Friday, March 31, 2006

The Football Chronicles, Part 1

Manfred: Look, if either of you two can make it across that sinkhole in front of you, the sloth is yours.
Sid: That's right, you losers! You take one step and you're dead!
[Sid throws a rock, which bounces across the sinkhole without leaving so much as a crack ]
Sid: You were bluffing, huh?
Manfred: Yeah, that was a bluff.
"Ice Age"

Two posts in one week, my I am spoiling you all with my presence.

I've got a live game on tonight, should be interesting. It's a cash game (no SNG or tourny), and the buy in will be the biggest I have ever played in to date. Ok, so it's only $50 buy in, but that is still my biggest live game buy in. I think my biggest online buy in was only $100, so you can see I am decidedly small time all the time. I've only met one of the players before, and I know he is fairly decent so the standard tonight might be up there. I'll need to bring my A-game to walk out winner tonight.

I'm starting to get back into poker too, after such a lengthy lay off. This probably has a lot to do will decent results as late, which I have surely jinxed by posting here. I've also been reading non-poker blogs where they have been talking about poker, and that made me more interested, if that makes any sense.

The Distraction has wanted to upgrade our pad to include Pay TV. The free to air TV reception in our building is terrible, and I am tempted to do it if it were not for the adding of extra costs to our already strained budget. Another reason is the start of the AFL season last night. Aussie Rules – hence forth referred to only as "footy" from here on in – is probably my biggest obsession/crutch/addiction. It really is for my whole family. With the extra money coming in from running the poker games, I have been thinking that perhaps we can afford this little extra luxury to put ourselves further into middle class poverty. I suppose, in order to qualify as middle class you must have a net worth above $0, right? Man, that just makes me low class then doesn't it?

Footy is religious in our family, especially on my father's side but surprisingly enough the most tragic fan in the family is mum. My two uncles are both Western Bulldogs supporters, my mum and older brother are North Melbourne Kangaroos fans, and dad and my little brother are Richmond Tigers supporters. I'm the black sheep of the family, the sole Hawthorn Hawks supporter (link on the side of the page for the interested). I remember once my uncle bought a Bulldog's polo shirt for $5 at a discount place, and grabbed a Hawks one for me – because hey, it's $5, and he was acting as a sort of surrogate parent at that stage since I moved 1300 kilometres from my own. I remember in a slightly drunken haze looking at the shirt, thinking that it really embodies who I was. I was the one member of my family that did everything differently, I was "Hawthorn" to my family, and I felt kinda proud for some reason. Yeah, I was drunk but the memory has stayed with me for the past few years. I still have the shirt too.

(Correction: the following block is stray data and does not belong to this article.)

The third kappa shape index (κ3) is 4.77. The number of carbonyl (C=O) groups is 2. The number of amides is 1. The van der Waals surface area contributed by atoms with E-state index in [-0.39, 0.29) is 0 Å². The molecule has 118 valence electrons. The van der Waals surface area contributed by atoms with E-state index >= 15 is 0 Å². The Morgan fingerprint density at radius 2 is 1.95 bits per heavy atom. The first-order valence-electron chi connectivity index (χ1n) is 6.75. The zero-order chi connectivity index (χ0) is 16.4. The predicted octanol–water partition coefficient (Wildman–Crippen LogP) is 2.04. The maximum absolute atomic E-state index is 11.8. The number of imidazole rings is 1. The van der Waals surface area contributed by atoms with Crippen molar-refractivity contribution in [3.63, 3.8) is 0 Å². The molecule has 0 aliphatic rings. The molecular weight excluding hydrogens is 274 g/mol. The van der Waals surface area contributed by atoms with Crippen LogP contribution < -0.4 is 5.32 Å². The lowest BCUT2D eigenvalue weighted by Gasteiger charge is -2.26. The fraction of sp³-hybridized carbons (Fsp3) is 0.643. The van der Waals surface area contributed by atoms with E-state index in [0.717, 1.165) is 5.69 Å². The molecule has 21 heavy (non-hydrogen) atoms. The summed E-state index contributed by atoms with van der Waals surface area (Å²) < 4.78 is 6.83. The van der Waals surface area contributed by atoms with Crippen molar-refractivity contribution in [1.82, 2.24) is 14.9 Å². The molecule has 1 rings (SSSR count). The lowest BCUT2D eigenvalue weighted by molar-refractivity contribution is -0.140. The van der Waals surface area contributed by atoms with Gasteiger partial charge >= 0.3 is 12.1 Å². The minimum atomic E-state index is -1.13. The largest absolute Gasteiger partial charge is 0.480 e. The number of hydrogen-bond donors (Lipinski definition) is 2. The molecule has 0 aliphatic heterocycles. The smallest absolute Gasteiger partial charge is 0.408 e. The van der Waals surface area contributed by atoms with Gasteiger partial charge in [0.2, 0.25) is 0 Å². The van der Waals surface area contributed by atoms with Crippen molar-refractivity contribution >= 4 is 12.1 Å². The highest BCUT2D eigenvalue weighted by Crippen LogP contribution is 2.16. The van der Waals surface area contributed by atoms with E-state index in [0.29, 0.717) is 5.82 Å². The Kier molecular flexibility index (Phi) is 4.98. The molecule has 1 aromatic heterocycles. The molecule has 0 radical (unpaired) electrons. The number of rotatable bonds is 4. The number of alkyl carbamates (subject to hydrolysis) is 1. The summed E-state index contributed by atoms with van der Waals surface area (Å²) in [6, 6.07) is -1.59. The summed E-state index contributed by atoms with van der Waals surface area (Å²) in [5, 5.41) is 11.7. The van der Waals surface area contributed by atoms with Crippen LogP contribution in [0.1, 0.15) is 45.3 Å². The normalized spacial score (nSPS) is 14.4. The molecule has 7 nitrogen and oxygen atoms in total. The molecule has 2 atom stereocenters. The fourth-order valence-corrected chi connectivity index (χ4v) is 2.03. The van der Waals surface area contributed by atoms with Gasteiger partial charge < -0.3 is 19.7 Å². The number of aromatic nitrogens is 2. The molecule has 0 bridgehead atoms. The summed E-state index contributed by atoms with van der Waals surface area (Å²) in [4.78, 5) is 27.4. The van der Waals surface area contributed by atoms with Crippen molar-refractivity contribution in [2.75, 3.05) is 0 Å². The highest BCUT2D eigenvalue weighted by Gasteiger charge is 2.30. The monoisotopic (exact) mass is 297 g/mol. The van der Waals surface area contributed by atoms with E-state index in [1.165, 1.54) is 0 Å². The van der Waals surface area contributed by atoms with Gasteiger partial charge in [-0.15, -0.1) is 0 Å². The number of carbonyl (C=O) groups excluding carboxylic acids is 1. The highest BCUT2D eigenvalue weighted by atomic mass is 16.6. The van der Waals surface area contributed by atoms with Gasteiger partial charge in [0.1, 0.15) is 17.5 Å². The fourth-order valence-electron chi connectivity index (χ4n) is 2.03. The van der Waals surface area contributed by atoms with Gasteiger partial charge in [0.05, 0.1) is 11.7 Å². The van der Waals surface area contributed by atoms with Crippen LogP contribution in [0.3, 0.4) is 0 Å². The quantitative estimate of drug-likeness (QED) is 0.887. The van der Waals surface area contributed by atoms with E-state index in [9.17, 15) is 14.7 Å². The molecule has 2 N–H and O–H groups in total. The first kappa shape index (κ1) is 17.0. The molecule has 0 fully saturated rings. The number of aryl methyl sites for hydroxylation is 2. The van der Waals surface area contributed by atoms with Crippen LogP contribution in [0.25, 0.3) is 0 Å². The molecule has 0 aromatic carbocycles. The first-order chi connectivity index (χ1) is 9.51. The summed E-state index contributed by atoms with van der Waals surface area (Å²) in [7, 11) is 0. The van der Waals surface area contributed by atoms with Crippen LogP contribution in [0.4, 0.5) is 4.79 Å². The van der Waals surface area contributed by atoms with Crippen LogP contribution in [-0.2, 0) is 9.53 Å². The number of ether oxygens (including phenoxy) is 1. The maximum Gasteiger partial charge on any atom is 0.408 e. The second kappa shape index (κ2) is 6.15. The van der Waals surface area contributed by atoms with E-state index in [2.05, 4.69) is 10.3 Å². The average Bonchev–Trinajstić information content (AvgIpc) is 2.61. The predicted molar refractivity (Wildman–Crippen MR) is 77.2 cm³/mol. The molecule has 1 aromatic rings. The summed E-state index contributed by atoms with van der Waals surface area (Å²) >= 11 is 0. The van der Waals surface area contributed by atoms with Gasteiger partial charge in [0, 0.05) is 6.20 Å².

Some times I really miss playing footy. I don't want to become one of those guys that just reminds everyone about their highschool sporting achievements, and I never even scored 4 touchdowns in one game for Polk High (ten points for the reference there). But I want to talk a little about it right now to illustrate a greater point… well let's hope it si a greater point. It will also serve as a little lesson in footy for my North American friends.

I really really don't want to turn this into a "Remember how cool I was in highschool" post, but this story has a few very poignant moments and lessons in it. It's going to take a few posts to get through it all and I fully admit right here that this is more for me than my readers – but couldn't that be said about 99% of this blog? Enough – lets begin…

I played footy since I was maybe 3 or 4. Our town had four teams, North, South, West and…Central. It's just the way the town was set out that it worked out like that. Anyway, our North Bulldogs junior team was pretty stacked, and one player in particular was exceptional compared to the rest – he now makes a living earning about 10 times what I do playing footy, a good mate too. Anyway, I took the game as another sport right up until my junior year in the "Colts". The colts were the last age group grade before you played in the men's competition.